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Your body's 'self-cleaning' crew...

What do you envision when the word cleansing or detox comes to mind?

Do you picture a specific detox diet or fasting? While there is definitely a place for the aforementioned it is worth noting that our body has an innate ability to ‘self-clean’ through a process called autophagy, and it does so to maintain homeostasis. Picture it as a self-cleaning crew that takes care of all the ‘rubbish’ such as cellular debris, toxins and bad cells that no longer serve the body. Autophagy has been getting a fair amount of attention since Yoshinori Ohsumi, a molecular biologist, won a 2016 Nobel prize for discovering its mechanisms.

The word autophagy, originating from the Greek meaning ‘eating of self’, was coined in 1963 by a Belgian scientist and Nobel prize winner Christian de Duve who discovered the lysosome. The lysosome is an organelle / cellular subunit where degradation of the cells takes place during autophagy.

What can enhance the process of autophagy?

· Fasting - time restricted feeding has the ability to reset the hands of time and activate the genetics that are hardwired to bring your body back to homeostasis. Contrary to what some may believe, intermittent fasting isn’t necessarily a diet. It’s a pattern that provides a set-eating window that allows your body to reset its insulin output and better burn fat storages for fuel. Intermittent fasting 16/8 is the most popular. However, there are various types of fasting that also can come with a host of other health benefits such as regulating insulin levels, encouraging cellular repair, promoting gene expression to support longevity and more.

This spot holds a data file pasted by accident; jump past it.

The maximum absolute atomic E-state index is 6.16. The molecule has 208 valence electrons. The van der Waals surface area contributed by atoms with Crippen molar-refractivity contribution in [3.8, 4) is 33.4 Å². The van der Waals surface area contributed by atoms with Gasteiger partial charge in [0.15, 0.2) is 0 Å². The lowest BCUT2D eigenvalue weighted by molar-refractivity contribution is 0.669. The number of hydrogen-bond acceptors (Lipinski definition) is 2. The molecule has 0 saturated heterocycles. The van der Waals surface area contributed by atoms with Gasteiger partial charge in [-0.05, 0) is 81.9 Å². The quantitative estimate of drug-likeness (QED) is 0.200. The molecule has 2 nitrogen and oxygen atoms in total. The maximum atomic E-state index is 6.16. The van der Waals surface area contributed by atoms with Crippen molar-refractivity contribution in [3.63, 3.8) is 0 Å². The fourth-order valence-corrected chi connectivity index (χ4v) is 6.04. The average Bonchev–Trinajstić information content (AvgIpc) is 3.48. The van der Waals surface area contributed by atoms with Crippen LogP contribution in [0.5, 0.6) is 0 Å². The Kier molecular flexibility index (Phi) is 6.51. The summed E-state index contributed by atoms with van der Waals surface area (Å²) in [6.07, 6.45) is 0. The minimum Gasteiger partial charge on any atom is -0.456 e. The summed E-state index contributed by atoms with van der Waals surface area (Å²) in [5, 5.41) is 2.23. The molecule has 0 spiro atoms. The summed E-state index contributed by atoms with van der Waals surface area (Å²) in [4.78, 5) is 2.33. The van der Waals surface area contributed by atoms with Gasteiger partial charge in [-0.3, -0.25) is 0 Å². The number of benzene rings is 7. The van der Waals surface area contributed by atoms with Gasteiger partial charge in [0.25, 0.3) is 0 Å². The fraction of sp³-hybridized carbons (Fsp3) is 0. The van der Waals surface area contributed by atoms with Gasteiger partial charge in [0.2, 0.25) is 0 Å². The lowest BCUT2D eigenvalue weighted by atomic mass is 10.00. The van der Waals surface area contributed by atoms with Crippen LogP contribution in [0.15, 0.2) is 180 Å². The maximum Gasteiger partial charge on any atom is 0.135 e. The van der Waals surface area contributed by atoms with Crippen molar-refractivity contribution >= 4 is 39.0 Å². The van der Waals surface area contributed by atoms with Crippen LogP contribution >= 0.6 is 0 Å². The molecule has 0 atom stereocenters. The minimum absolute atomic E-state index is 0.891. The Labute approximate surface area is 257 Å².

· Low carbohydrate diet – if you limit your carbohydrate intake the body is then required to switch from burning glucose to burning fat. It can start producing ketones as a result of severe carbohydrate restriction which induces autophagy; the body perceives itself as being in a fasting-type state.

· Exercise – we know that exercise can come with a host of benefits, and autophagy is one of them. Studies in humans have shown that aerobic exercise, including eccentric and concentric exercise, can activate autophagy in skeletal muscle. In fact, the role that exercise has on diabetes has been shown to be dependent on autophagy induction.

· Restricting protein intake – it takes extra energy to digest animal protein and many people don’t produce enough hydrochloric acid (which is essential for protein digestion) for the large amounts of animal protein we consume. Limiting protein for several days can therefore help boost digestion and immunity by allowing the body to recycle protein. In our own bodies, protein provides us with building blocks (i.e. amino acids) to produce things like cells, greater muscle mass, and even neurotransmitters. However, a moderate amount of protein is enough to do the job.

I hope you find this insightful. As always, seek the help of a qualified practitioner to implement any significant changes to your nutrition and lifestyle plan.

In health,


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